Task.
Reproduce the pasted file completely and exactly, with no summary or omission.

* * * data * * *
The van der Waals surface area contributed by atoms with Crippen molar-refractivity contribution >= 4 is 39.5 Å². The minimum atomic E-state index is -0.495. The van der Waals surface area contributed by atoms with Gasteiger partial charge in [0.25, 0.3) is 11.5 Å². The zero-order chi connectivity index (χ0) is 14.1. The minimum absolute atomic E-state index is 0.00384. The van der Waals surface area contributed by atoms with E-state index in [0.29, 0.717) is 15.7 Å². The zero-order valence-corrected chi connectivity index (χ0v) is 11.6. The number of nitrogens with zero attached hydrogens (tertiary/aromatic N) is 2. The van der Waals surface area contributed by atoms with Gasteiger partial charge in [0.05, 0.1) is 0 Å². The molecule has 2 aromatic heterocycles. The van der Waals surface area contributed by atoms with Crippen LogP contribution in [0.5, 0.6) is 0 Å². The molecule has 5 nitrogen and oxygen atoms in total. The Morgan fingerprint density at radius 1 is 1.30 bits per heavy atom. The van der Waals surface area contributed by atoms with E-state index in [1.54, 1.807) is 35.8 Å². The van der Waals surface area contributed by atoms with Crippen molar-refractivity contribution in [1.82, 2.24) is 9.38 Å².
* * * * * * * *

The van der Waals surface area contributed by atoms with Crippen molar-refractivity contribution >= 4 is 39.5 Å². The minimum atomic E-state index is -0.495. The van der Waals surface area contributed by atoms with Gasteiger partial charge in [0.25, 0.3) is 11.5 Å². The zero-order chi connectivity index (χ0) is 14.1. The minimum absolute atomic E-state index is 0.00384. The van der Waals surface area contributed by atoms with E-state index in [0.29, 0.717) is 15.7 Å². The zero-order valence-corrected chi connectivity index (χ0v) is 11.6. The number of nitrogens with zero attached hydrogens (tertiary/aromatic N) is 2. The van der Waals surface area contributed by atoms with Gasteiger partial charge in [0.05, 0.1) is 0 Å². The molecule has 2 aromatic heterocycles. The van der Waals surface area contributed by atoms with Crippen LogP contribution in [0.5, 0.6) is 0 Å². The molecule has 5 nitrogen and oxygen atoms in total. The Morgan fingerprint density at radius 1 is 1.30 bits per heavy atom. The van der Waals surface area contributed by atoms with E-state index in [1.54, 1.807) is 35.8 Å². The van der Waals surface area contributed by atoms with Crippen molar-refractivity contribution in [1.82, 2.24) is 9.38 Å².